Bethlehem, Pa.

Key Players

Owner Bethlehem Redevelopment Authority

Architect Wallace, Roberts & Todd

Construction Manager Boyle Construction

Civil/Environmental Engineer HDR

MEP Engineer Lehigh Valley International

Lighting Design L’Observatoire International

Horticultural Consultant Patrick Cullina Horticultural Design

Steel Levan Associates

Concrete/General Trades CC Construction Services

The one-third-mile-long elevated walkway is the latest project aimed at revitalizing the abandoned Bethlehem Steel site. A new structural steel framing system was mated to the existing rail trestle superstructure cantilevers to one or both sides. The new structure is composed of columns centered on the existing rails and anchored to the trestle’s existing steel bents. It accommodates varying geometries of the cast-in-place concrete and steel bar-grating walkways as well as cast-in-place concrete planters that support soil and vegetation up to 30 in. deep.

A traditional survey and a 3D laser scan were commissioned to determine the exact location of rails, guardrails, light poles and other existing elements. As the design progressed, it became apparent to the team that data gathered by those surveys could not accurately locate the existing trestle bents, which were needed to support the new walkway bearing points. Additional field surveys revealed that more than half of the walkway bearing locations were up to 2 ft out of alignment with the underlying structural bents. This led to a change from the original design—which called for bolted rail connections—to one with welded connections.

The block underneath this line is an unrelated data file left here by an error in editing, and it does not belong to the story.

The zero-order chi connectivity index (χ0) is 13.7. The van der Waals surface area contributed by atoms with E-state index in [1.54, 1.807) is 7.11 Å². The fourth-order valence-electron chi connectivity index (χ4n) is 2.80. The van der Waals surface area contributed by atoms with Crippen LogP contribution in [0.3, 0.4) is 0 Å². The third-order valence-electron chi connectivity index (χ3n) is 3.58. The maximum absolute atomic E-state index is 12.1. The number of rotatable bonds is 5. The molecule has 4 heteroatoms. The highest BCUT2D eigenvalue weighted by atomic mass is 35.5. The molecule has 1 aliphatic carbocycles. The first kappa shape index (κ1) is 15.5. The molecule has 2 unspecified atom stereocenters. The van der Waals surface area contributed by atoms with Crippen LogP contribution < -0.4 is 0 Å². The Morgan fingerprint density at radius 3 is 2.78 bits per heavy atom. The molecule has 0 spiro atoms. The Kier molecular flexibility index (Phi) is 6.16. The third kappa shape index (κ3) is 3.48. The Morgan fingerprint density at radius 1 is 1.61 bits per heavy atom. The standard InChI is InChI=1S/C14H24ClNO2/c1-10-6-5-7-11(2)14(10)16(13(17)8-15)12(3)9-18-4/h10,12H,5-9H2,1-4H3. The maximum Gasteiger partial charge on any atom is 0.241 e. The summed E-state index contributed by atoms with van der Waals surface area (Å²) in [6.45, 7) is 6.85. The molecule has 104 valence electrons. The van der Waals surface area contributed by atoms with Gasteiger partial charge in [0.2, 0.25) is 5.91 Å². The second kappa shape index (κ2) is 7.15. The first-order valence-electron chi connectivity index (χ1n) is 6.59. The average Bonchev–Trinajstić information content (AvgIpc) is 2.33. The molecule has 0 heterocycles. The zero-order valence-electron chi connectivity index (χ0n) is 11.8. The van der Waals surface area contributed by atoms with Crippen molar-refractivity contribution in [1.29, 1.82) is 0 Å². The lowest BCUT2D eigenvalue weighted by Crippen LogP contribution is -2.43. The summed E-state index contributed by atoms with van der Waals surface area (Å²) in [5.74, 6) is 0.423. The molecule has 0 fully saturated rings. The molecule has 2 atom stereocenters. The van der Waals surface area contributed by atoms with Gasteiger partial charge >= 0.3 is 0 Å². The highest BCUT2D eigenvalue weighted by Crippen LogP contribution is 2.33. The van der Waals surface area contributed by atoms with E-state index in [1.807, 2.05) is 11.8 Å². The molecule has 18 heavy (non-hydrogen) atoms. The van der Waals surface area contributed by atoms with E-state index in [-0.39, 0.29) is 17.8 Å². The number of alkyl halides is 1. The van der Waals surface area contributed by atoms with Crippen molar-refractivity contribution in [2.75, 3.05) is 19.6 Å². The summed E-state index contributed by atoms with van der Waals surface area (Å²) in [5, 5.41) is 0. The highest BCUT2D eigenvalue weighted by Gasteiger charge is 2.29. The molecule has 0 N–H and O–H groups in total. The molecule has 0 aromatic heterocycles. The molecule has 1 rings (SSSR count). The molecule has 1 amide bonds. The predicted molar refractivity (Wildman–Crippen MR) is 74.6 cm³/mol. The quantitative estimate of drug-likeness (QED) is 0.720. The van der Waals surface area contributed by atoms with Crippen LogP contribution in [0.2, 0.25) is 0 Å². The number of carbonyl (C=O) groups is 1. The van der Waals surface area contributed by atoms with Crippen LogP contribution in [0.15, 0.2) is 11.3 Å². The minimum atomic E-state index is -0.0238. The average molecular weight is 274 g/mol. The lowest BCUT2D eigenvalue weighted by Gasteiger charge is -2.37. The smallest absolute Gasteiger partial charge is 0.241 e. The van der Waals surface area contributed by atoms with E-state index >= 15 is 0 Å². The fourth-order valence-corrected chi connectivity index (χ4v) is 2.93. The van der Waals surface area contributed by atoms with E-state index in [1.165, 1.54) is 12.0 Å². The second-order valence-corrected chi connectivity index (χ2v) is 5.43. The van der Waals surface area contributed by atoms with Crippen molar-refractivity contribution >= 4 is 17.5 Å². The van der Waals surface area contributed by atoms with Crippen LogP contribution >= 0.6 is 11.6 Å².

The design was also altered to help keep project costs within budget while retaining the project’s original community-enhancing mission. Among the changes were the use of corrosion-resistant steel for the walkway framing, a metal-clad concrete masonry elevator shaft and revised finishes and lighting elements.

Much of the trestle work took place during what proved to be the area’s second-coldest winter on record. Heated enclosed structures were used during concrete pours of the planters to mitigate air temperature and thermal transfer from the underlying steel. Temperature variations also complicated the process of integrating new steel elements with the existing structure.

Safety was critical on this project given the nature of working along an abandoned rail line at heights of as much as 46 ft above ground, including some work areas that had little or no decking. To ensure worker safety, especially during unfavorable weather conditions, fall protection and harness protocols were observed throughout the project. Three emergency exits and entrances were established, including a four-story scaffold stair tower for main worker access and egress. There were no lost-time accidents.